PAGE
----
the plants were on paper plates so, they could be taken apart and the stems, roots, flowers and leaves could be viewed. The various seeds provided were of different, shapes, weights and textures so the children could perform tests on the seeds to see how the seeds travel, by water, wind or hitching a ride on animals or clothing. To test the seeds I put seed travel kits in the center, which contain a fan, a piece of felt and a cup of water. I put a silk plant in the center to be viewed through the scope on a rope and compared the real plant and silk plant. I also provided recording sheets for each of the activities so the children could record what they found while participating in the activities. The plant-‐learning center was set up on a table with a television and a scope on a rope. Computers are close to the station so the students can access the websites and videos easily. The area surrounding the center has ample floor space so that multiple children can occupy the area at once.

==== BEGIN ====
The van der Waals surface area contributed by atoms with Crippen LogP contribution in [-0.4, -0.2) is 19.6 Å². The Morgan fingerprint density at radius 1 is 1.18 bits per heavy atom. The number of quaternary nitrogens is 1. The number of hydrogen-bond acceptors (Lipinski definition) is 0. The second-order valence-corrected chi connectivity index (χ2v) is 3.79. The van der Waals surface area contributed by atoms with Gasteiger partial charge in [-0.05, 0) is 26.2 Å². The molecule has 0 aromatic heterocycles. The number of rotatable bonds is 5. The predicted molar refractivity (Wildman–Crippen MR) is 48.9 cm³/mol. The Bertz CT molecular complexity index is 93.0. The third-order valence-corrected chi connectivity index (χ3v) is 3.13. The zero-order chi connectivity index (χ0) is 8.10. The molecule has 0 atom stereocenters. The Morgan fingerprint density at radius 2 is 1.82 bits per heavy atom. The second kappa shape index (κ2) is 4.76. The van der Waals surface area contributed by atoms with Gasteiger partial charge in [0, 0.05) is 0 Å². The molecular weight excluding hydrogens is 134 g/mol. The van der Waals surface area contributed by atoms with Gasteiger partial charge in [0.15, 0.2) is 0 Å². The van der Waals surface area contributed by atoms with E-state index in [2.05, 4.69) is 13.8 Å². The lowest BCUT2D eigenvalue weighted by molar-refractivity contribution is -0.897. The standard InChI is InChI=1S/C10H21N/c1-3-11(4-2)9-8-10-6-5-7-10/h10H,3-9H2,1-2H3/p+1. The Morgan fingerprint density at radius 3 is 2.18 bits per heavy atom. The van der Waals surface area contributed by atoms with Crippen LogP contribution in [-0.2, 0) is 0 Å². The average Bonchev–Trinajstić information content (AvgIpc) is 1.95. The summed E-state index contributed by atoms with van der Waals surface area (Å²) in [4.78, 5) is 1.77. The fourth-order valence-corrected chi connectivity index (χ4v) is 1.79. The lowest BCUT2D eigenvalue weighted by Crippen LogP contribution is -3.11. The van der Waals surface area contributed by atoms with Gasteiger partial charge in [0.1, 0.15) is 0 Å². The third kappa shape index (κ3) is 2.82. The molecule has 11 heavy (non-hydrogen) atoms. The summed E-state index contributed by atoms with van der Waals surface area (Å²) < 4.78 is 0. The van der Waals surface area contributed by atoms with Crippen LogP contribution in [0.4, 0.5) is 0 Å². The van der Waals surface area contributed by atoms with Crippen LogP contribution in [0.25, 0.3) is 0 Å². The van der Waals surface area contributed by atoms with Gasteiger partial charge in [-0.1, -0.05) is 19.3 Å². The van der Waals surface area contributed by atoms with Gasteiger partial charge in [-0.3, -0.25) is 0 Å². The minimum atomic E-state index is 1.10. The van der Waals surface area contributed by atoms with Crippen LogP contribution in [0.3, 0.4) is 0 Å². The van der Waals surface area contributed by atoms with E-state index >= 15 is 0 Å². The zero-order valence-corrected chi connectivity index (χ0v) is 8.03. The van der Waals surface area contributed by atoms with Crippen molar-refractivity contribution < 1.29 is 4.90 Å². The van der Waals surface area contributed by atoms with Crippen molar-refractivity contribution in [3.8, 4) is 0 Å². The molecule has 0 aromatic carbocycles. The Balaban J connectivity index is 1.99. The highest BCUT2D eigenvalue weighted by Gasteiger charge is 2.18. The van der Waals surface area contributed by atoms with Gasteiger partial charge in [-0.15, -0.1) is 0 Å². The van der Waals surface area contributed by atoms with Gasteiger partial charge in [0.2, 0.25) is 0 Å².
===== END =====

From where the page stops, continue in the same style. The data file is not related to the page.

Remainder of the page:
The activities were differentiated based on the different types of learners and
different ability levels. There were activities that included writing, reading, technology, hands on opportunities and observation. These activities provided many different ways to participate in the center, based on the different types of learners, auditory, visual and kinesthetic learners. Visual learners would enjoy the book and websites provided, as well as the pictures on the matching boards and the various materials that can be viewed on the scope. Auditory learners would benefit from listening to the video or website, since both had audio. Auditory learners could listen to another child read the book and benefit from listening to the discussion with their partner in the center. Kinesthetic learners will enjoy all activities in this center because every activity involves some aspect of hands on experience.
The activities in the center also range from difficult to easy. The activities can